Monday, December 13, 2010


After harbouring for the night in Neumeyer Bay, the Ushuaia kindly transports us to Goudier Island. There, we visit Port Lockroy, a British base established in 1944, abandoned in 1962 and re-opened as a museum in 1996. Once inside we are welcomed by four smiley ladies who volunteer for the summer period, contributing with UKAHT (UK Antarctic Heritage Trust) to preserve British history in the Antarctic.

I ignore who designed the Union Jack, probably a ginger beard Norman who guised his serfdom as towers and queens to play chess. What I am sure is he had intuitive notions of marketing. The strident colours of the British flags create a nice and notorious contrast with the Antarctic backdrop and seem to hypnotize the gentoo penguin colony nestling around. 


Image of Port Lockroy with penguins nestling around. The sober timber construction is absolutely English style...

The four ladies’s mission within Port Lockroy goes beyond restoring and preserving infrastructure, they are forced to live within the comfort standards of the 1940s, as they are not allowed to modify anything. Therefore they live without internet, computers or TV. Their only link to the outside world is a satellite telephone for emergencies. While we can arguably understand this, it’s harder to guess why they even lack central heating or showers. In the absence of this basics the girls resource to have shower onboard the cruises that every other day visit the base. Some cruise ships also provide them with fresh vegetables.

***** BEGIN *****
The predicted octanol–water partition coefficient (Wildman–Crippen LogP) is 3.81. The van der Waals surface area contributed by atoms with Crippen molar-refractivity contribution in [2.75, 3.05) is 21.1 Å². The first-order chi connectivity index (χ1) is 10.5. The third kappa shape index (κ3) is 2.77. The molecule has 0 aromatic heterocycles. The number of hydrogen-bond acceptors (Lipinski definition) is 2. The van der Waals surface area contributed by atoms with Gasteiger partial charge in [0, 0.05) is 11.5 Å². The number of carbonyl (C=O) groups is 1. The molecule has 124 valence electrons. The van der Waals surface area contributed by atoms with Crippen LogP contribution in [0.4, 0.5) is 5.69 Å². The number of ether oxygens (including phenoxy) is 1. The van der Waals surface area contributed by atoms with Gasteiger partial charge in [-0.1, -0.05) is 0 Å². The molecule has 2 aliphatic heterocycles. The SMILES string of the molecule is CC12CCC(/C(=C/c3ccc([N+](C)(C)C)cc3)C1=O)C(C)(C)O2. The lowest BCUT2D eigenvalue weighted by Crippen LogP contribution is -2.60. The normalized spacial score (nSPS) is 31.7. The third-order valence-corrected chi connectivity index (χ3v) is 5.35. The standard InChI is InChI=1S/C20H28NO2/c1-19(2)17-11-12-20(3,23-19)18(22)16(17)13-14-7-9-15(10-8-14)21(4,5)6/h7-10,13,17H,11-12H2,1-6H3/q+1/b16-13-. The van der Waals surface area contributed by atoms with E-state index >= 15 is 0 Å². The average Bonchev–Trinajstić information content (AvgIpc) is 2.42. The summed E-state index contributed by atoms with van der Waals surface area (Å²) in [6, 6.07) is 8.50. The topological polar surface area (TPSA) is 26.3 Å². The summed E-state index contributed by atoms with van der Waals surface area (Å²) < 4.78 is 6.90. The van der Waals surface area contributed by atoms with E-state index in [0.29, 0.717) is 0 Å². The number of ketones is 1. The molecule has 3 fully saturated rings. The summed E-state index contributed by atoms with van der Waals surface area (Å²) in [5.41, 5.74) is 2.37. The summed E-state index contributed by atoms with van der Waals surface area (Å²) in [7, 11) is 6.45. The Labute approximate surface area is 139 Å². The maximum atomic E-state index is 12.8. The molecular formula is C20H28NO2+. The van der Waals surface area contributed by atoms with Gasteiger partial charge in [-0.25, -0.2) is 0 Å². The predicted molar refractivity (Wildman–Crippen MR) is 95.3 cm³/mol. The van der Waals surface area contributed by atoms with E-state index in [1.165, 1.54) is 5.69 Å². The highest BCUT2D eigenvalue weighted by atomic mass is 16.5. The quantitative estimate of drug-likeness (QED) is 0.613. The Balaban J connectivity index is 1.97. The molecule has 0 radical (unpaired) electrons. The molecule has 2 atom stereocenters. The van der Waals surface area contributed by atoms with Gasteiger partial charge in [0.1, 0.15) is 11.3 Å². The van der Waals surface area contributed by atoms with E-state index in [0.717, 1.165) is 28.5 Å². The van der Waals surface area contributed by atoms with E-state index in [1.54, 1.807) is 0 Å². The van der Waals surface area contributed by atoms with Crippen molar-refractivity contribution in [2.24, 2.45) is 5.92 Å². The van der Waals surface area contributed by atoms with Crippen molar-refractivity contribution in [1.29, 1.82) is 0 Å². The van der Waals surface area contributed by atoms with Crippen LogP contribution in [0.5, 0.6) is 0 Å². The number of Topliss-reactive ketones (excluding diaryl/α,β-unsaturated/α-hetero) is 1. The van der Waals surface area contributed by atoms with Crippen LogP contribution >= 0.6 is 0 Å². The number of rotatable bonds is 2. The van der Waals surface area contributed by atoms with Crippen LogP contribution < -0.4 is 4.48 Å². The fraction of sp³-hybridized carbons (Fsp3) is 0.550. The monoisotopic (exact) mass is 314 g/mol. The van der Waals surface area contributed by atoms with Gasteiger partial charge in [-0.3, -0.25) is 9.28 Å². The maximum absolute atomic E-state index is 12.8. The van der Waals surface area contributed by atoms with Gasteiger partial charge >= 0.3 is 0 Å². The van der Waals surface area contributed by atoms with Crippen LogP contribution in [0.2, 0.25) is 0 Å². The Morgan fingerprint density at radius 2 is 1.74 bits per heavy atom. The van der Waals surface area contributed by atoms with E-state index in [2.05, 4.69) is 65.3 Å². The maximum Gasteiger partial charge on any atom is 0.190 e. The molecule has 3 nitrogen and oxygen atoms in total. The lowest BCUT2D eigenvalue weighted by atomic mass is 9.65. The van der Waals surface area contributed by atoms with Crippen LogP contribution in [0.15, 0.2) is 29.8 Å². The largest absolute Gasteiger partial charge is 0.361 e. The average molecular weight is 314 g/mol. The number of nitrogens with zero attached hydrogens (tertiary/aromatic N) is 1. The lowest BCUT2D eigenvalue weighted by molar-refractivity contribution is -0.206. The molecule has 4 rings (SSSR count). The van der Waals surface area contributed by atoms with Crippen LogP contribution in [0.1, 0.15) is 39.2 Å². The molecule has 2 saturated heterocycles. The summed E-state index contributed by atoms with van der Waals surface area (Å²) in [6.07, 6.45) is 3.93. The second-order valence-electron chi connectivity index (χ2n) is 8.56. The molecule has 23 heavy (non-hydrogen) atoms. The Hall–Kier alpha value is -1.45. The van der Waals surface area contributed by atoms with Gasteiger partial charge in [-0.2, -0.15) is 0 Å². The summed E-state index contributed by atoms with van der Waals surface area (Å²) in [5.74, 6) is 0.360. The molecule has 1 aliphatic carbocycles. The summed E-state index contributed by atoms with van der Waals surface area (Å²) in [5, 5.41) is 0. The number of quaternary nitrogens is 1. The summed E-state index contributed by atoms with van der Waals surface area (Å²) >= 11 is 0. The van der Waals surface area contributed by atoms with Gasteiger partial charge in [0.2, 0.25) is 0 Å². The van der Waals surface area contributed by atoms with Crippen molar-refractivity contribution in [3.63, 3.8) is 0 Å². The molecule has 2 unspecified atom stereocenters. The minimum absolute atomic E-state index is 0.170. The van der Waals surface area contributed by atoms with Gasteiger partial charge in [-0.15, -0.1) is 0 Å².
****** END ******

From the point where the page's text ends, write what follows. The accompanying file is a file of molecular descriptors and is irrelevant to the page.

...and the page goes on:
Laura and I take the opportunity to send a few postcards from her Majesty’s Post Office in Port Lockroy. Each stamp boasts the legend of “British Antarctic Territory”. We tell the girls that the Ukrainians at Vernadsky base have their own bar, and indeed pour free drinks to those female tourists willing to leave their bras as souvenirs. On listening ours story the girls deeply regret having the exact number of bras they need but mentally evaluate the possibility of having some cheap ones shipped from Ushuaia, and then forwarded to Vernadsky in exchange for some vodka. So here we are, contributing to international commercial links within Antarctica.


Our ship with the amazing setting of Antarctic glaciars...

The ice universe around Neko Harbour was the setting of anew zodiac cruise. Here we even see an iced triumphal arch, among many other weird shapes ice can come up with.

OK, this picture proves it. We can’t denied having started a snow battle that promptly sprawled to other zodiacs leaving just a couple of hardliner expedition leaders lecturing on the penguins reproduction cycles as we had fun.

Penguins rocket by in their favourite environment. They are far less clumsy in the water than on land.

We feel incredibly lucky to be able to touch this pristine landscape with our souls. On few occasions the intense solitude and beauty of a landscape has moved me to cry. And this has been one.

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